This is a guest post by Alli Hartley-Kong, an Educational Programs Specialist in the Library’s Informal Learning Office.
Although I am only weeks into my new role as an Educational Programs Specialist with the Library of Congress, I’ve been a user of the Library of Congress for over half my life. Other kids in high school were sports kids or marching band kids, but I was a National History Day kid, competing in the performance division. I spent countless hours during my formative teenage years pondering how to turn historical manuscripts into factually-accurate and compelling ten-minute plays. Considering that, it’s no surprise I work for the Library of Congress today!
I was excited to learn during my onboarding that in 2019, the Library of Congress awarded National History Day a grant to develop educational programming and resources as a member of the Library‘s Teaching with Primary Sources Consortium. Funded by this Library of Congress grant and working with staff in the Library’s Professional Learning and Outreach Initiatives office, National History Day has developed a co-produced and co-branded guide for teachers, and is currently writing a guide for students. Click here to access the Teacher Guide and other materials that connect NHD teachers and students to the Library’s vast resources.
My main project at the Library is developing a new onsite experience for youth. One of the questions we’re exploring is how research feeds the creative process. As I look back on how research sparked my own creativity as a teen, I wanted to share some tricks and tips for success in the performance division, inspired by his new resource, the Library collections, and my own experiences.
Develop your argument first
Historical research—a multiplicity of sources and a thorough analysis—count for 60% of a NHD score. Presentation elements are another 20%. But it’s important to remember that relation to the theme—in essence, the “so what?” or thesis—is another 20%.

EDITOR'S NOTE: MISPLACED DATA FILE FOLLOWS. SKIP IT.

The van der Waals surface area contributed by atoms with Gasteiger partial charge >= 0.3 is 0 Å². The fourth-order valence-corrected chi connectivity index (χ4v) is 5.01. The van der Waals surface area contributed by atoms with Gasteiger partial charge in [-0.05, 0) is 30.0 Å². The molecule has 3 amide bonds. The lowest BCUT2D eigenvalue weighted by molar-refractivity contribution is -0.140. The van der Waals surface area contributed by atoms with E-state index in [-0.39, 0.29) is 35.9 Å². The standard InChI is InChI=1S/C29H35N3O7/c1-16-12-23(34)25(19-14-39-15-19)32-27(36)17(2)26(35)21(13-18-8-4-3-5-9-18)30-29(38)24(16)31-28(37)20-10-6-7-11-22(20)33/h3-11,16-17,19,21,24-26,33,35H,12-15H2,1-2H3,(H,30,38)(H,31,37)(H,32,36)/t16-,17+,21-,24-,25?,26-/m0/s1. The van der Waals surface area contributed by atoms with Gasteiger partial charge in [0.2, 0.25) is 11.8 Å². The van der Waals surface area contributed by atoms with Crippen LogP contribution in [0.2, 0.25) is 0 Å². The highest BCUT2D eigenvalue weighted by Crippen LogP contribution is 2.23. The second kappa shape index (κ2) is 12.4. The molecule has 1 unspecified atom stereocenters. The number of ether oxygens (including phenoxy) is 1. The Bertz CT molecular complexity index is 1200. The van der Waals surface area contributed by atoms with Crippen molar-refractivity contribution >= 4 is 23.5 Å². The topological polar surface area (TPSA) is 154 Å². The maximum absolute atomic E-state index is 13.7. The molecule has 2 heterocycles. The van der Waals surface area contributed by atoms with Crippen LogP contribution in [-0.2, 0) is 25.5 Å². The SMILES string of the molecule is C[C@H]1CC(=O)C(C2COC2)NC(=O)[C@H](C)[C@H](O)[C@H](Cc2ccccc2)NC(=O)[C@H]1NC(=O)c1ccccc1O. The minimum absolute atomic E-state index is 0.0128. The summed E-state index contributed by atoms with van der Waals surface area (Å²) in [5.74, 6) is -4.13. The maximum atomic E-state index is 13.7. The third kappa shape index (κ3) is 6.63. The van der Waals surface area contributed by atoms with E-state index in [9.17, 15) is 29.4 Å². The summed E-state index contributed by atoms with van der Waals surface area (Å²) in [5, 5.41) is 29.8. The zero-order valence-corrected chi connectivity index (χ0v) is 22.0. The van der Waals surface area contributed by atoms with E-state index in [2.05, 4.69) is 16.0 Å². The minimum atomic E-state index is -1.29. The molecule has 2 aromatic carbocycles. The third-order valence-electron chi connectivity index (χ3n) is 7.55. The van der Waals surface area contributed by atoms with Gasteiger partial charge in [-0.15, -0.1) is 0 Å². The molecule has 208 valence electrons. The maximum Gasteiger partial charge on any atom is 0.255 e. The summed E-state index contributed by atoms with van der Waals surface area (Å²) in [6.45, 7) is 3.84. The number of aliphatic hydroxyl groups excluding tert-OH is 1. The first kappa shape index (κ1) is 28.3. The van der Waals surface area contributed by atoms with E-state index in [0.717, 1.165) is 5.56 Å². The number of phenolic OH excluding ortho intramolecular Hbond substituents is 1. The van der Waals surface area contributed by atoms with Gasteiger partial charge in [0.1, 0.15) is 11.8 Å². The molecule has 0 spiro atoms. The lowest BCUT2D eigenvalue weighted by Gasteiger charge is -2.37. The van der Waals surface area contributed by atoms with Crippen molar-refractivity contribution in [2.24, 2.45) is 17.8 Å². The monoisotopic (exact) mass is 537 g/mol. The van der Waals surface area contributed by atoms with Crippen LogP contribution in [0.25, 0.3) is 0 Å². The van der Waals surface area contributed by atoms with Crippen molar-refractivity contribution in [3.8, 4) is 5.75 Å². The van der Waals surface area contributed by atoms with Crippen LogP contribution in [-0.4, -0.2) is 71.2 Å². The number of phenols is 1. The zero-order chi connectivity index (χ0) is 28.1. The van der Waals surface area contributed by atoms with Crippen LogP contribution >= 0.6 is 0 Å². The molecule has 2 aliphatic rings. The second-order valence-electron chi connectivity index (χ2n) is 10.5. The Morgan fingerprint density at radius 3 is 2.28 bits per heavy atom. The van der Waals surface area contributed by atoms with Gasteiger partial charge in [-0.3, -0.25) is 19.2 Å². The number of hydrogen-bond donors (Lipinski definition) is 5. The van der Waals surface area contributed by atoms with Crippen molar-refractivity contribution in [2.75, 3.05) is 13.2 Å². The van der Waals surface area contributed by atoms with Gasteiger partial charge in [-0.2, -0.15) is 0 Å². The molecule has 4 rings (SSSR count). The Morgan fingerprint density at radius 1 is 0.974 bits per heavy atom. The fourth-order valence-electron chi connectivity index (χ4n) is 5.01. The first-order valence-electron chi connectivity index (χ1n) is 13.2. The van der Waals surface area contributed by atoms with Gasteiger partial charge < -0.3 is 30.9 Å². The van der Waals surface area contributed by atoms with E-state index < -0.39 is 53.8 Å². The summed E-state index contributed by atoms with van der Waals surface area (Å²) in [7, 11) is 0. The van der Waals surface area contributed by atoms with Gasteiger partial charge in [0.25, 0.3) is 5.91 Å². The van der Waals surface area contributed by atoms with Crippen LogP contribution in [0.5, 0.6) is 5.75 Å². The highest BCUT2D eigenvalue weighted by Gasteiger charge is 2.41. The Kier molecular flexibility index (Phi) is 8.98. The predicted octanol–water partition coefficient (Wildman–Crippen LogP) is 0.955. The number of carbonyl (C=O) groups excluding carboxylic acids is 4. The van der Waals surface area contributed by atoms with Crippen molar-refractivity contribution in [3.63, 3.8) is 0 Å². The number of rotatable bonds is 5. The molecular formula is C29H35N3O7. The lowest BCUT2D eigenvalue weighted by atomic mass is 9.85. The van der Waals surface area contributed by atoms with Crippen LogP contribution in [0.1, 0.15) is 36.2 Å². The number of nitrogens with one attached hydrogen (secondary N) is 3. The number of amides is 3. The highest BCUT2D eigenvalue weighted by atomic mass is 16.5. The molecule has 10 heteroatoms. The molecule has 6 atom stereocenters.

Start your research with primary and secondary sources. Check out our primary source sets from for inspiration, then explore secondary sources that put your primary sources in context! Remember, use your research to determine what your thesis will be, rather than coming up with a thesis first and then trying to find evidence to support it.
The first year I did National History Day, I tried looking for documents that seemed “performative”—looking for words I could quote, and references to characters I wanted to play. When it came time to put it all together, my project lacked a clear thesis—and I had to go back and redo my research from the beginning. Over the next years, the process was much easier when I devised my thesis first.
Primary sources create an authentic environment
When I was developing my performance on Abigail Adams, I went down a research rabbit hole about the type of serving china the family had in the White House. Little details can make a performance environment immersive and create a sense of authenticity. Based on my research, I borrowed colored sharpies from my school’s art room to decorate a simple ceramic plate. With some guidance from an art teacher on a coating spray, I fabricated my prop for under $3. It seems silly that one prop could have such a large effect, but when I held that prop, I felt a deep historical connection to my topic.